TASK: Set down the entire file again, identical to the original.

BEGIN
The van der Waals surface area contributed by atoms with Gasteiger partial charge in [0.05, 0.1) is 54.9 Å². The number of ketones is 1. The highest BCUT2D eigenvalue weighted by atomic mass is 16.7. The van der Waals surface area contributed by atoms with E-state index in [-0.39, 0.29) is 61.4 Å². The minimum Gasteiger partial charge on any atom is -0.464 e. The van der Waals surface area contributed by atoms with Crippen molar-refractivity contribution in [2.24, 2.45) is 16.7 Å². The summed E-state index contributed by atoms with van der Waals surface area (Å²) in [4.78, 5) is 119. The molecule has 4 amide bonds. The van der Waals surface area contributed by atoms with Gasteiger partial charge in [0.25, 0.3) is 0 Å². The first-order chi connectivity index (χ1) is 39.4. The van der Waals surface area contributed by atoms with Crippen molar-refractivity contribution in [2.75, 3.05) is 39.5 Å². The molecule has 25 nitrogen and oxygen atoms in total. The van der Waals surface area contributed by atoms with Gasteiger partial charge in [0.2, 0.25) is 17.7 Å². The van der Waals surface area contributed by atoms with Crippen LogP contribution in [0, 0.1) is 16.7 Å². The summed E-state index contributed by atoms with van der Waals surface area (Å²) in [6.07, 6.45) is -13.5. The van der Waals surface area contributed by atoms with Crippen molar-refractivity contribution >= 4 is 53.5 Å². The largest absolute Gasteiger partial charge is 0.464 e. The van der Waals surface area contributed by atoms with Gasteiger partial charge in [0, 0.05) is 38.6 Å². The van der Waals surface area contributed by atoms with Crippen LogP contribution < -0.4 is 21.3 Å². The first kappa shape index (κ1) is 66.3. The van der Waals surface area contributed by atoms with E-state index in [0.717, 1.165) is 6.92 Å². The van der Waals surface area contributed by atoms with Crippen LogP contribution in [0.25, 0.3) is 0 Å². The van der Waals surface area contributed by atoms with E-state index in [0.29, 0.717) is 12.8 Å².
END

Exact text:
The van der Waals surface area contributed by atoms with Gasteiger partial charge in [0.05, 0.1) is 54.9 Å². The number of ketones is 1. The highest BCUT2D eigenvalue weighted by atomic mass is 16.7. The van der Waals surface area contributed by atoms with E-state index in [-0.39, 0.29) is 61.4 Å². The minimum Gasteiger partial charge on any atom is -0.464 e. The van der Waals surface area contributed by atoms with Crippen molar-refractivity contribution in [2.24, 2.45) is 16.7 Å². The summed E-state index contributed by atoms with van der Waals surface area (Å²) in [4.78, 5) is 119. The molecule has 4 amide bonds. The van der Waals surface area contributed by atoms with Gasteiger partial charge in [0.25, 0.3) is 0 Å². The first-order chi connectivity index (χ1) is 39.4. The van der Waals surface area contributed by atoms with Crippen molar-refractivity contribution in [2.75, 3.05) is 39.5 Å². The molecule has 25 nitrogen and oxygen atoms in total. The van der Waals surface area contributed by atoms with Gasteiger partial charge in [0.2, 0.25) is 17.7 Å². The van der Waals surface area contributed by atoms with Crippen LogP contribution in [0, 0.1) is 16.7 Å². The summed E-state index contributed by atoms with van der Waals surface area (Å²) in [6.07, 6.45) is -13.5. The van der Waals surface area contributed by atoms with Crippen molar-refractivity contribution >= 4 is 53.5 Å². The largest absolute Gasteiger partial charge is 0.464 e. The van der Waals surface area contributed by atoms with Gasteiger partial charge in [0, 0.05) is 38.6 Å². The van der Waals surface area contributed by atoms with Crippen LogP contribution < -0.4 is 21.3 Å². The first kappa shape index (κ1) is 66.3. The van der Waals surface area contributed by atoms with E-state index in [0.717, 1.165) is 6.92 Å². The van der Waals surface area contributed by atoms with Crippen LogP contribution in [0.25, 0.3) is 0 Å². The van der Waals surface area contributed by atoms with E-state index in [0.29, 0.717) is 12.8 Å².